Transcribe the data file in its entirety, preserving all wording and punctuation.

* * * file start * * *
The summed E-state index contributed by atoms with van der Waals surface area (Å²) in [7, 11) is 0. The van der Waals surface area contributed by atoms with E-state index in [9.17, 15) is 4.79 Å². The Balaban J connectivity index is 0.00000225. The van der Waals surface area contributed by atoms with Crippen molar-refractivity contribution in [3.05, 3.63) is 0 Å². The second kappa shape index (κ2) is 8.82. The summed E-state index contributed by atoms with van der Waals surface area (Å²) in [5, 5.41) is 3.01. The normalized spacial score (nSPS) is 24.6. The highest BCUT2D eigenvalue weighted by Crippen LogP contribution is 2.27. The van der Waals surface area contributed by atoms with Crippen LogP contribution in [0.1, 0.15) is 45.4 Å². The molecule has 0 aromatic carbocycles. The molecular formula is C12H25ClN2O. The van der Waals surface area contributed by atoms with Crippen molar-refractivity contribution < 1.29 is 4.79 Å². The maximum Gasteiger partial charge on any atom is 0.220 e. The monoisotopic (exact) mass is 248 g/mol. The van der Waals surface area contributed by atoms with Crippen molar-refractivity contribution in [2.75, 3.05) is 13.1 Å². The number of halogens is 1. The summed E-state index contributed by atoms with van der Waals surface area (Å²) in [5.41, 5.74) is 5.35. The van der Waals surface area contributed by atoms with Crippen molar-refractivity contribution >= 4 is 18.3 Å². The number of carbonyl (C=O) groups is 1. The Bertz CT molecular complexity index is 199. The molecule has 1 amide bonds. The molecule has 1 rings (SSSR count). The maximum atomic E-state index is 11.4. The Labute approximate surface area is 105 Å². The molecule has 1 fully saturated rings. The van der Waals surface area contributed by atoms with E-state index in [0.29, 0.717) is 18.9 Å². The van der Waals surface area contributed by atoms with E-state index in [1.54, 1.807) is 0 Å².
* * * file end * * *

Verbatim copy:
The summed E-state index contributed by atoms with van der Waals surface area (Å²) in [7, 11) is 0. The van der Waals surface area contributed by atoms with E-state index in [9.17, 15) is 4.79 Å². The Balaban J connectivity index is 0.00000225. The van der Waals surface area contributed by atoms with Crippen molar-refractivity contribution in [3.05, 3.63) is 0 Å². The second kappa shape index (κ2) is 8.82. The summed E-state index contributed by atoms with van der Waals surface area (Å²) in [5, 5.41) is 3.01. The normalized spacial score (nSPS) is 24.6. The highest BCUT2D eigenvalue weighted by Crippen LogP contribution is 2.27. The van der Waals surface area contributed by atoms with Crippen LogP contribution in [0.1, 0.15) is 45.4 Å². The molecule has 0 aromatic carbocycles. The molecular formula is C12H25ClN2O. The van der Waals surface area contributed by atoms with Crippen molar-refractivity contribution < 1.29 is 4.79 Å². The maximum Gasteiger partial charge on any atom is 0.220 e. The monoisotopic (exact) mass is 248 g/mol. The van der Waals surface area contributed by atoms with Crippen molar-refractivity contribution in [2.75, 3.05) is 13.1 Å². The number of halogens is 1. The summed E-state index contributed by atoms with van der Waals surface area (Å²) in [5.41, 5.74) is 5.35. The van der Waals surface area contributed by atoms with Crippen molar-refractivity contribution >= 4 is 18.3 Å². The number of carbonyl (C=O) groups is 1. The Bertz CT molecular complexity index is 199. The molecule has 1 amide bonds. The molecule has 1 rings (SSSR count). The maximum atomic E-state index is 11.4. The Labute approximate surface area is 105 Å². The molecule has 1 fully saturated rings. The van der Waals surface area contributed by atoms with E-state index in [0.29, 0.717) is 18.9 Å². The van der Waals surface area contributed by atoms with E-state index in [1.54, 1.807) is 0 Å².